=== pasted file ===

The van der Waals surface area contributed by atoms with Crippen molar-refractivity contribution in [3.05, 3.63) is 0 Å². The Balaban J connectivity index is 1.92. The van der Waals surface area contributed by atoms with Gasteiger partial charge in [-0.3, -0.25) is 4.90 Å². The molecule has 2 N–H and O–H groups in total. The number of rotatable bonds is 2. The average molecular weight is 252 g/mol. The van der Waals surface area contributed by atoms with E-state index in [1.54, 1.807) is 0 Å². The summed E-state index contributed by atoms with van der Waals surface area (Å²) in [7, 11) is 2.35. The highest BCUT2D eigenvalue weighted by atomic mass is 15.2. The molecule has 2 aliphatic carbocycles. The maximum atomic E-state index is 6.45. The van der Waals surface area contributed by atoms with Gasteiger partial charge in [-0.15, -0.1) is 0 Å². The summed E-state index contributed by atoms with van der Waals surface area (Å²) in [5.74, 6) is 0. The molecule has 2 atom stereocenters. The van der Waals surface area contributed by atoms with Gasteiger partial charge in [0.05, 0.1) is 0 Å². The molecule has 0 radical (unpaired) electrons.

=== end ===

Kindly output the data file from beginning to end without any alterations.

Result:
The van der Waals surface area contributed by atoms with Crippen molar-refractivity contribution in [3.05, 3.63) is 0 Å². The Balaban J connectivity index is 1.92. The van der Waals surface area contributed by atoms with Gasteiger partial charge in [-0.3, -0.25) is 4.90 Å². The molecule has 2 N–H and O–H groups in total. The number of rotatable bonds is 2. The average molecular weight is 252 g/mol. The van der Waals surface area contributed by atoms with E-state index in [1.54, 1.807) is 0 Å². The summed E-state index contributed by atoms with van der Waals surface area (Å²) in [7, 11) is 2.35. The highest BCUT2D eigenvalue weighted by atomic mass is 15.2. The molecule has 2 aliphatic carbocycles. The maximum atomic E-state index is 6.45. The van der Waals surface area contributed by atoms with Gasteiger partial charge in [-0.15, -0.1) is 0 Å². The summed E-state index contributed by atoms with van der Waals surface area (Å²) in [5.74, 6) is 0. The molecule has 2 atom stereocenters. The van der Waals surface area contributed by atoms with Gasteiger partial charge in [0.05, 0.1) is 0 Å². The molecule has 0 radical (unpaired) electrons.